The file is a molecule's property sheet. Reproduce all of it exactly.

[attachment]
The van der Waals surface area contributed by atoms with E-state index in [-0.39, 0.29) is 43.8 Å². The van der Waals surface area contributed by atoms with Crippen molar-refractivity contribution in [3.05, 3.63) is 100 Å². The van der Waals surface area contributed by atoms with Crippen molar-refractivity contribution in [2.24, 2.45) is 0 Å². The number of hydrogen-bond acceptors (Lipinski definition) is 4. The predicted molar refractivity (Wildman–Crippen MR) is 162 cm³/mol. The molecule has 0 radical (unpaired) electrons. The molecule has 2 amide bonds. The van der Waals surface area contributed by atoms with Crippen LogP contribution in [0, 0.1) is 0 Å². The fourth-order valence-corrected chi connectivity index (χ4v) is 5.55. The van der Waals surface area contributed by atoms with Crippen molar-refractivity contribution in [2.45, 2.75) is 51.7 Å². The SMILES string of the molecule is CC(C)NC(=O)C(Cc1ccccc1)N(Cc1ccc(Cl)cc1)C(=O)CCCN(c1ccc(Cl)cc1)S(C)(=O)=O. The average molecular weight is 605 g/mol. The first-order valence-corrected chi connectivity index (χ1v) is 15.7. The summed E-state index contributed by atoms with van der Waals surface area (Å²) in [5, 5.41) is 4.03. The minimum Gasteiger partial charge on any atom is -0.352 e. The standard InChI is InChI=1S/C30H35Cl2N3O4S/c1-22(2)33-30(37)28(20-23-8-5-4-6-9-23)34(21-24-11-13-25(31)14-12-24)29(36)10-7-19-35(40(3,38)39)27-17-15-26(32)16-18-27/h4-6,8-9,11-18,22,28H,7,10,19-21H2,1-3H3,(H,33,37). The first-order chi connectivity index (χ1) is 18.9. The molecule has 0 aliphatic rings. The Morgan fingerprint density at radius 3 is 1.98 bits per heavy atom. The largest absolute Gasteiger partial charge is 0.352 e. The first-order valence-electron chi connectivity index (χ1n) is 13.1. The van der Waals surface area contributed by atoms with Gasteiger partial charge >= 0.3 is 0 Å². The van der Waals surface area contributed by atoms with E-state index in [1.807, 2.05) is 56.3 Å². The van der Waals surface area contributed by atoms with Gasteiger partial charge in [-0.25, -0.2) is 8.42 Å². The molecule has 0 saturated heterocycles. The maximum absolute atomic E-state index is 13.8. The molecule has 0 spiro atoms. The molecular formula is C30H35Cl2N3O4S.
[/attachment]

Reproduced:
The van der Waals surface area contributed by atoms with E-state index in [-0.39, 0.29) is 43.8 Å². The van der Waals surface area contributed by atoms with Crippen molar-refractivity contribution in [3.05, 3.63) is 100 Å². The van der Waals surface area contributed by atoms with Crippen molar-refractivity contribution in [2.24, 2.45) is 0 Å². The number of hydrogen-bond acceptors (Lipinski definition) is 4. The predicted molar refractivity (Wildman–Crippen MR) is 162 cm³/mol. The molecule has 0 radical (unpaired) electrons. The molecule has 2 amide bonds. The van der Waals surface area contributed by atoms with Crippen LogP contribution in [0, 0.1) is 0 Å². The fourth-order valence-corrected chi connectivity index (χ4v) is 5.55. The van der Waals surface area contributed by atoms with Crippen molar-refractivity contribution in [2.45, 2.75) is 51.7 Å². The SMILES string of the molecule is CC(C)NC(=O)C(Cc1ccccc1)N(Cc1ccc(Cl)cc1)C(=O)CCCN(c1ccc(Cl)cc1)S(C)(=O)=O. The average molecular weight is 605 g/mol. The first-order valence-corrected chi connectivity index (χ1v) is 15.7. The summed E-state index contributed by atoms with van der Waals surface area (Å²) in [5, 5.41) is 4.03. The minimum Gasteiger partial charge on any atom is -0.352 e. The standard InChI is InChI=1S/C30H35Cl2N3O4S/c1-22(2)33-30(37)28(20-23-8-5-4-6-9-23)34(21-24-11-13-25(31)14-12-24)29(36)10-7-19-35(40(3,38)39)27-17-15-26(32)16-18-27/h4-6,8-9,11-18,22,28H,7,10,19-21H2,1-3H3,(H,33,37). The first-order chi connectivity index (χ1) is 18.9. The molecule has 0 aliphatic rings. The Morgan fingerprint density at radius 3 is 1.98 bits per heavy atom. The largest absolute Gasteiger partial charge is 0.352 e. The first-order valence-electron chi connectivity index (χ1n) is 13.1. The van der Waals surface area contributed by atoms with Gasteiger partial charge >= 0.3 is 0 Å². The van der Waals surface area contributed by atoms with E-state index in [1.807, 2.05) is 56.3 Å². The van der Waals surface area contributed by atoms with Gasteiger partial charge in [-0.25, -0.2) is 8.42 Å². The molecule has 0 saturated heterocycles. The maximum absolute atomic E-state index is 13.8. The molecule has 0 spiro atoms. The molecular formula is C30H35Cl2N3O4S.